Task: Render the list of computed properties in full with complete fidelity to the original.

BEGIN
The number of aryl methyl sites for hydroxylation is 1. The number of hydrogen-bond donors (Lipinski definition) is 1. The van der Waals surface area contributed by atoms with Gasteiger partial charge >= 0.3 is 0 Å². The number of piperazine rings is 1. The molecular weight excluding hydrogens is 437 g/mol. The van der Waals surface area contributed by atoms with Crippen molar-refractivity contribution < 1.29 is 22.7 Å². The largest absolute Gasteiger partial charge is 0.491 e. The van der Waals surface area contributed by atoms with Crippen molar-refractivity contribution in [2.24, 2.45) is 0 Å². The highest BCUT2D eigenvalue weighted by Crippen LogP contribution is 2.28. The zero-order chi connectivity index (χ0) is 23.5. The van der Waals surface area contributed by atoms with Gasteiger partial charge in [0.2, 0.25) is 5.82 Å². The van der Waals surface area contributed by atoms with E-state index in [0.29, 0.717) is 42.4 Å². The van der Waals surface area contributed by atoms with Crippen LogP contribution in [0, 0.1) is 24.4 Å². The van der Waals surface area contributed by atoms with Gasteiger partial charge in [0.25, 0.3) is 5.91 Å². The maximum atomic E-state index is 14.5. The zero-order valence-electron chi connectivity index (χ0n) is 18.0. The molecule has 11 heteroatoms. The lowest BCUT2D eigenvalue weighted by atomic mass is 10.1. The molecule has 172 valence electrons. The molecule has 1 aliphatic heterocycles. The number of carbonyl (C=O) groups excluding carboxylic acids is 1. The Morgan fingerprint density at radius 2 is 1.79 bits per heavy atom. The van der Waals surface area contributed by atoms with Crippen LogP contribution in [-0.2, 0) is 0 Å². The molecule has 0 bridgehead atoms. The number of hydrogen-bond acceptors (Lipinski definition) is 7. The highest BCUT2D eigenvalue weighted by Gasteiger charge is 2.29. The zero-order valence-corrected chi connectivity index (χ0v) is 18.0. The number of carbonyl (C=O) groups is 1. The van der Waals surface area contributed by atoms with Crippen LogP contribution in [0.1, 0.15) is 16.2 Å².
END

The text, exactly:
The number of aryl methyl sites for hydroxylation is 1. The number of hydrogen-bond donors (Lipinski definition) is 1. The van der Waals surface area contributed by atoms with Gasteiger partial charge >= 0.3 is 0 Å². The number of piperazine rings is 1. The molecular weight excluding hydrogens is 437 g/mol. The van der Waals surface area contributed by atoms with Crippen molar-refractivity contribution < 1.29 is 22.7 Å². The largest absolute Gasteiger partial charge is 0.491 e. The van der Waals surface area contributed by atoms with Crippen molar-refractivity contribution in [2.24, 2.45) is 0 Å². The highest BCUT2D eigenvalue weighted by Crippen LogP contribution is 2.28. The zero-order chi connectivity index (χ0) is 23.5. The van der Waals surface area contributed by atoms with Gasteiger partial charge in [0.2, 0.25) is 5.82 Å². The van der Waals surface area contributed by atoms with E-state index in [0.29, 0.717) is 42.4 Å². The van der Waals surface area contributed by atoms with Crippen LogP contribution in [0, 0.1) is 24.4 Å². The van der Waals surface area contributed by atoms with Gasteiger partial charge in [0.25, 0.3) is 5.91 Å². The maximum atomic E-state index is 14.5. The zero-order valence-electron chi connectivity index (χ0n) is 18.0. The molecule has 11 heteroatoms. The lowest BCUT2D eigenvalue weighted by atomic mass is 10.1. The molecule has 172 valence electrons. The molecule has 1 aliphatic heterocycles. The number of carbonyl (C=O) groups excluding carboxylic acids is 1. The Morgan fingerprint density at radius 2 is 1.79 bits per heavy atom. The van der Waals surface area contributed by atoms with Crippen LogP contribution in [-0.2, 0) is 0 Å². The molecule has 0 bridgehead atoms. The number of hydrogen-bond acceptors (Lipinski definition) is 7. The highest BCUT2D eigenvalue weighted by Gasteiger charge is 2.29. The zero-order valence-corrected chi connectivity index (χ0v) is 18.0. The number of carbonyl (C=O) groups is 1. The van der Waals surface area contributed by atoms with Crippen LogP contribution in [0.1, 0.15) is 16.2 Å².